a big challenge. It it shouldn't be,

0:15:17.920,0:15:21.000
but of course it is. It always is for 
any big project, but particularly when

0:15:21.000,0:15:26.840
you have a technology that can't point to 
25 examples of this can point to 2 or 3.

0:15:26.840,0:15:29.600
 If you pass those roadblocks,

0:15:29.600,0:15:37.227
how would you how do you see your long 
term vision for growth and expansion?

0:15:37.227,0:15:41.240
 Yeah. Terrorist store. Think 
you should. The best business model that

0:15:41.240,0:15:44.680
we should point to or think about for 
terrorist or is really an independent

0:15:44.680,0:15:51.520
power producer which is a is a acronym 
for a type of company that was common,

0:15:51.520,0:15:55.107
maybe started to be common 30 
years ago in the United States.

0:15:55.107,0:16:00.360
These are really developers of 
power projects. And by developer, I mean it's

0:16:00.360,0:16:07.520
a company that goes out, finds a location 
to site, a facility puts capital at risks,

0:16:07.520,0:16:13.000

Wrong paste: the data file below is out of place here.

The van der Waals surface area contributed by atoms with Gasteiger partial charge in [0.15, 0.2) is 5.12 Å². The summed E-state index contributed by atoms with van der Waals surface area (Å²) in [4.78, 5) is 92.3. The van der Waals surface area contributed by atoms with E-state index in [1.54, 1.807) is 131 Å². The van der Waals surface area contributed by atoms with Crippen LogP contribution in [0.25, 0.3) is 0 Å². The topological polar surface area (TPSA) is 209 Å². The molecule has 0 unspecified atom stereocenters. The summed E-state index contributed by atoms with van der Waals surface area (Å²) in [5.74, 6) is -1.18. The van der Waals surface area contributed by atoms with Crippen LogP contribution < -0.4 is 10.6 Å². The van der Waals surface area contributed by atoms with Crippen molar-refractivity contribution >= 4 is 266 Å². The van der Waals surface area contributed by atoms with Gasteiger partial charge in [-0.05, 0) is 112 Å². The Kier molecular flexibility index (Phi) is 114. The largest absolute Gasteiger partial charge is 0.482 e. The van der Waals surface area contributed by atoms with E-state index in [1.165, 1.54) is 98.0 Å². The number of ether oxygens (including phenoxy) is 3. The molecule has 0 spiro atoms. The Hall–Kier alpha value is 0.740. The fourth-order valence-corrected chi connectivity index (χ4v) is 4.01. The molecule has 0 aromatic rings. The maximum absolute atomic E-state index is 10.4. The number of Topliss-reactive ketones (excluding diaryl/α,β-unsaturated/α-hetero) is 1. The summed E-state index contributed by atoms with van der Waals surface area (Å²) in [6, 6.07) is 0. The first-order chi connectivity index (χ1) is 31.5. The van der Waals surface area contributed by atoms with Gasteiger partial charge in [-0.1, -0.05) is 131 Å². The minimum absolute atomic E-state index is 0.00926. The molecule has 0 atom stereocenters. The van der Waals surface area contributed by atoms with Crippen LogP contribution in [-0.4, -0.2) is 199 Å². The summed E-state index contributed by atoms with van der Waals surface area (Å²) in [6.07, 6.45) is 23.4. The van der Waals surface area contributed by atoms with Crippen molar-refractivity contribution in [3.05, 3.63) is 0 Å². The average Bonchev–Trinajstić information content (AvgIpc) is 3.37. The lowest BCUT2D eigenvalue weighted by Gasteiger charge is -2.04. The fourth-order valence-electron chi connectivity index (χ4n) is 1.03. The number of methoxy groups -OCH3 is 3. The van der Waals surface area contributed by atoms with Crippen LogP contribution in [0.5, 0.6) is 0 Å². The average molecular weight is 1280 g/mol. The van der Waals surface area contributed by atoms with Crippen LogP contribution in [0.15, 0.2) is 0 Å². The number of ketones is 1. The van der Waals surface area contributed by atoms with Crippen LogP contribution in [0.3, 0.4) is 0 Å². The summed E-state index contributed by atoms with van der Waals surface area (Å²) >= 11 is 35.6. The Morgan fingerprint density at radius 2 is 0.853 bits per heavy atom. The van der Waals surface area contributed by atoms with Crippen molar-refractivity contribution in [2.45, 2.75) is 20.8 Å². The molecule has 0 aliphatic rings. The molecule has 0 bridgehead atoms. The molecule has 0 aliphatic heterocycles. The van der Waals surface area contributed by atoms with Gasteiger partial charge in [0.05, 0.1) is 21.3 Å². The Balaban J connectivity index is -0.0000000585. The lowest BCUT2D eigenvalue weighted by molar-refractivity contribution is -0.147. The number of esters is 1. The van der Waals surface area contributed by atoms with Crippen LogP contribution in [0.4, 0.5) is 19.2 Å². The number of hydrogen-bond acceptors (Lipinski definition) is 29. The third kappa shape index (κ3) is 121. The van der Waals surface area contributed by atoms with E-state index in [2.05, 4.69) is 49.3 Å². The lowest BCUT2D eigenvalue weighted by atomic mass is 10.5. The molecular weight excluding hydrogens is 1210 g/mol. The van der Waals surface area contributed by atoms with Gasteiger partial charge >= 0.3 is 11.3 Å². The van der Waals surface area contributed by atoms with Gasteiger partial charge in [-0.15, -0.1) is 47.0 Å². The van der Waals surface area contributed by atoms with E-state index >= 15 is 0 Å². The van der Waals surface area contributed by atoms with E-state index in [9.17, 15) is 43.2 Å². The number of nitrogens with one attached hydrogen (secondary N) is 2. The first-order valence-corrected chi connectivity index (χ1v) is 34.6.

you know, several million dollars of capital 
at risk and lots of time and resources to get

0:16:13.000,0:16:19.800
a site permitted, get a site engineered, get 
the facility engineered line up investors,

0:16:19.800,0:16:23.600
and then, you know, and that process can 
take several years on a single project.

0:16:23.600,0:16:29.160
It doesn't always work out. You know, there's 
lots of permitting roadblocks that could stop

0:16:29.160,0:16:33.720
up a project before it ever gets off the ground. 
But really getting a project to the point where

0:16:33.720,0:16:38.760
it's financed and ready to be constructed. 
That's what a development company does. Now,

0:16:38.760,0:16:42.800
some development companies then stay in through 
the construction phase and through the operational

0:16:42.800,0:16:48.520
life of the asset and as terrorists, or we 
would love to do all of that. But fundamentally,

0:16:48.520,0:16:55.720
we're a developer and our hope is that over the 
next, you know, ten years, we get ten projects

0:16:55.720,0:17:00.960
or more compressed air projects through the 
development phase and into the construction phase

0:17:00.960,0:17:07.827
and have ownership and operational roles in those 
projects as they move into their operational life.

0:17:07.827,0:17:12.920
Now, how do government policies and 
regulations affects your operation and growth,